Is This NBA Player Any Good?: Serge Ibaka

By Fox Doucette
Feb. 17, 2017

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Steve Mitchell-USA TODAY Sports

by Fox Doucette

Masai Ujiri, supervillain extraordinaire, appears to have fleeced the Orlando Magic by trading Terrence Ross and the less favorable of first-round picks between the Toronto Raptors and Los Angeles Clippers for Serge Ibaka, the current leader among active players (and fifth all-time) in block percentage. Toronto gets a formidable frontcourt presence who can also drain threes at an above-league-average clip, a solid defender (1.9 Defensive Win Shares, 0.6 Defensive Box Plus/Minus) who will shore up Toronto's below-average defense (109.0 DefRtg, 19th in the league), and who could be a key piece in not just stopping the bleeding as the Raps have plunged from second as low as fifth in the standings, but making a major push after the All-Star break into playoff contention.

So when we ask “is Serge Ibaka any good?”, that's the context we're framing this in:

Is Serge Ibaka enough of an upgrade that it was worth trading a bench piece and a first-rounder for him?

Stats, as always, via Basketball Reference, in particular the side-by-side comparison of Ibaka and Ross ( that allows this to be done per 100 possessions rather than per game. Because it truly is apples to oranges otherwise.

The Blocks Just Ain't There No More

Ibaka led the league in block percentage in the lockout year with a mind-blowing 9.8 in that stat; his 6.3 career is tops among active players.

Trouble is, ever since his game started venturing out beyond the three-point arc, the range of his defense has followed suit. The 4.5 he put up last year was good for only tenth in the league after finishing no worse than third in any of the previous five years, and this year he hasn't cracked the top ten at all. His greatest skill has eroded, and there's no way Toronto's going to make a pure rim protector out of him; if that's what they wanted on their team, they wouldn't have let Bismack Biyombo walk.

Neither is the Defense

To watch an elite defender coast on reputation to where everyone still thinks he's an elite defender in outright contradiction of the numbers is practically a ritual among sportswriters across all sports, because defense isn't as easily quantified as making a basket or hitting a home run or scoring a touchdown. There's too much uncertainty in defensive numbers; your teammates could be trash, leaving you to have to over-help, you could be a pitcher dealing with poor fielding, or you could be coached by a defensive doofus who leaves you on an island against the other team's best player while the quarterback lights up the other ten guys you're on the football field with.

Still, when you look at someone's defensive ratings over six consecutive seasons and see 98, 101, 102, 104, 105, 108...well, that looks an awful lot like a trend. Ibaka's simply not the defender he once was.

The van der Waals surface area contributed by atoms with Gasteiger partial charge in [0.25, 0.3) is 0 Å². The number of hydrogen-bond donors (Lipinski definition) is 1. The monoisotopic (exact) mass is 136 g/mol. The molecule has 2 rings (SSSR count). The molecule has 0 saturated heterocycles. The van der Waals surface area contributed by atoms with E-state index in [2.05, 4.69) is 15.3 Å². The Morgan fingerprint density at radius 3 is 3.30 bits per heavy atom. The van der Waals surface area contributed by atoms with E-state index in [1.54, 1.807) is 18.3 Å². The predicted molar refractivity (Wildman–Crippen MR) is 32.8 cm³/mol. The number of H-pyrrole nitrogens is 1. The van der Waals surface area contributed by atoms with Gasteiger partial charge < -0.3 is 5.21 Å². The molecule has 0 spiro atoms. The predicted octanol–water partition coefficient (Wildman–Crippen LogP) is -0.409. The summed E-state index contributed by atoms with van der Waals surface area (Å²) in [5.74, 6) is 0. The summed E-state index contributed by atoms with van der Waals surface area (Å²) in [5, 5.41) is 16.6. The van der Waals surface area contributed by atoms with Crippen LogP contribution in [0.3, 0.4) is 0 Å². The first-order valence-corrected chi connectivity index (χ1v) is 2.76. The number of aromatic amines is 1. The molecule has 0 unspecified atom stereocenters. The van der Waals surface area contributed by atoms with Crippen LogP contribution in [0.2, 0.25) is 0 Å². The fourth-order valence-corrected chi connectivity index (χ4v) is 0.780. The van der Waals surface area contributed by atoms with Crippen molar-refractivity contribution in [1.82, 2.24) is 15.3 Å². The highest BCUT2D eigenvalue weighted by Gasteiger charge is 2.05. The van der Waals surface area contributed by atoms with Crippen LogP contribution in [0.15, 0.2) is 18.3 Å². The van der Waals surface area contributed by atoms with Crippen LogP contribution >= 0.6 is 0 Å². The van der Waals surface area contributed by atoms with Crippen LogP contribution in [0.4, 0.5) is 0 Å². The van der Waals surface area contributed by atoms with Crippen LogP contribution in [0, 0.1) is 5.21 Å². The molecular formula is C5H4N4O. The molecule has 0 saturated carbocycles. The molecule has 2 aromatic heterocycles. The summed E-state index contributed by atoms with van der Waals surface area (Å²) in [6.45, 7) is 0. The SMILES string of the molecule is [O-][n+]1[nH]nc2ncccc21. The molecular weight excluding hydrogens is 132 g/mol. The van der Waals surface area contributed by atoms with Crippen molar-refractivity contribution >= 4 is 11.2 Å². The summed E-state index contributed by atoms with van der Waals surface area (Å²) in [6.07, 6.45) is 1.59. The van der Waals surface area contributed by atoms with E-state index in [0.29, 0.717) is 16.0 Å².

The Elephant in the Room

Did we mention Ibaka makes $12.3 million and is on an expiring contract? Because he does, and he is. Will the Raptors be able to re-sign him? Or did they just trade Terrence Ross and a draft pick for a win-now rental who doesn't do his best NBA skills as well as he used to.

But Is He That Much Better Than Ross?

Here's what Terrence Ross is. He's a volume (53.4 percent of his overall shot attempts) three-point shooter who's not great from three (37.5 percent.) Ross is also a terrible defender (a minus-1.2 DBPM that almost completely offsets anything he does well on offense, unlike Ibaka, who is a decent offensive player who pulls his weight defensively even if he's not a grandmaster.

What's more, Ibaka slots into the lineup ideally. As a starting power forward, he is a huge upgrade from Pascal Siakam, and giving Norman Powell a chance to make a leap as a bench wing could make the difference come playoff time.


The question we asked at the top of the show here is was Ibaka worth the trade. Well, this was a classic move by a team that needed an upgrade and had a spare piece. Whether Ross fits in Orlando is irrelevant. The bottom line is that Ibaka provides a defensive upgrade to a team that has proven terrible on defense, an offensive force to replace a guy who was indisputably the fifth man in the offense, and stands as a dose of conference (and NBA) finals experience to a team that can always benefit from veteran leadership.

Still, that defensive decline is worrisome, and this still smacks of a short-term rental with a huge downside risk. Ibaka could be the piece that puts Toronto back into its spot as the second-best team in the East...or it could be rearranging the deck chairs on the Titanic.

All things considered, though, this has far greater upside than down, especially this season. Let's call this one Plausible.